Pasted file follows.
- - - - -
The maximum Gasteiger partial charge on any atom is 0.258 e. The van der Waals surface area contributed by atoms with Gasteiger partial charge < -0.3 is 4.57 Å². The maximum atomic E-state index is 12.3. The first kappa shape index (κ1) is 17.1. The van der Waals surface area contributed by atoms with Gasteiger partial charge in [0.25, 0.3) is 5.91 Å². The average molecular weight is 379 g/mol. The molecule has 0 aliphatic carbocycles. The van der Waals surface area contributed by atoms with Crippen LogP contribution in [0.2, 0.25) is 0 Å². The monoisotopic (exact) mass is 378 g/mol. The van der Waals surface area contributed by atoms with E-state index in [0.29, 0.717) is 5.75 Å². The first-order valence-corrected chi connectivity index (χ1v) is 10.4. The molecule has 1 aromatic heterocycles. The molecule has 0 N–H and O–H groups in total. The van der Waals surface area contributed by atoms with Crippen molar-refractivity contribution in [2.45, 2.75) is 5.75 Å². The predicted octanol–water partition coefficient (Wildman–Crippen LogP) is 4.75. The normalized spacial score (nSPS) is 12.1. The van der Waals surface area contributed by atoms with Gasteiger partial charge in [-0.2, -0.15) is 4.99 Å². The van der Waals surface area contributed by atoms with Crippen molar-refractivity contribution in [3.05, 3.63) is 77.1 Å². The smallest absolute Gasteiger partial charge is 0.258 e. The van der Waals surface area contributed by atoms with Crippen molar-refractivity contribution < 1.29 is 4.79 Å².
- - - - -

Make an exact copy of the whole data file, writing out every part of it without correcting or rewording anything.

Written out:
The maximum Gasteiger partial charge on any atom is 0.258 e. The van der Waals surface area contributed by atoms with Gasteiger partial charge < -0.3 is 4.57 Å². The maximum atomic E-state index is 12.3. The first kappa shape index (κ1) is 17.1. The van der Waals surface area contributed by atoms with Gasteiger partial charge in [0.25, 0.3) is 5.91 Å². The average molecular weight is 379 g/mol. The molecule has 0 aliphatic carbocycles. The van der Waals surface area contributed by atoms with Crippen LogP contribution in [0.2, 0.25) is 0 Å². The monoisotopic (exact) mass is 378 g/mol. The van der Waals surface area contributed by atoms with E-state index in [0.29, 0.717) is 5.75 Å². The first-order valence-corrected chi connectivity index (χ1v) is 10.4. The molecule has 1 aromatic heterocycles. The molecule has 0 N–H and O–H groups in total. The van der Waals surface area contributed by atoms with Crippen molar-refractivity contribution in [2.45, 2.75) is 5.75 Å². The predicted octanol–water partition coefficient (Wildman–Crippen LogP) is 4.75. The normalized spacial score (nSPS) is 12.1. The van der Waals surface area contributed by atoms with Gasteiger partial charge in [-0.2, -0.15) is 4.99 Å². The van der Waals surface area contributed by atoms with Crippen molar-refractivity contribution in [3.05, 3.63) is 77.1 Å². The smallest absolute Gasteiger partial charge is 0.258 e. The van der Waals surface area contributed by atoms with Crippen molar-refractivity contribution < 1.29 is 4.79 Å².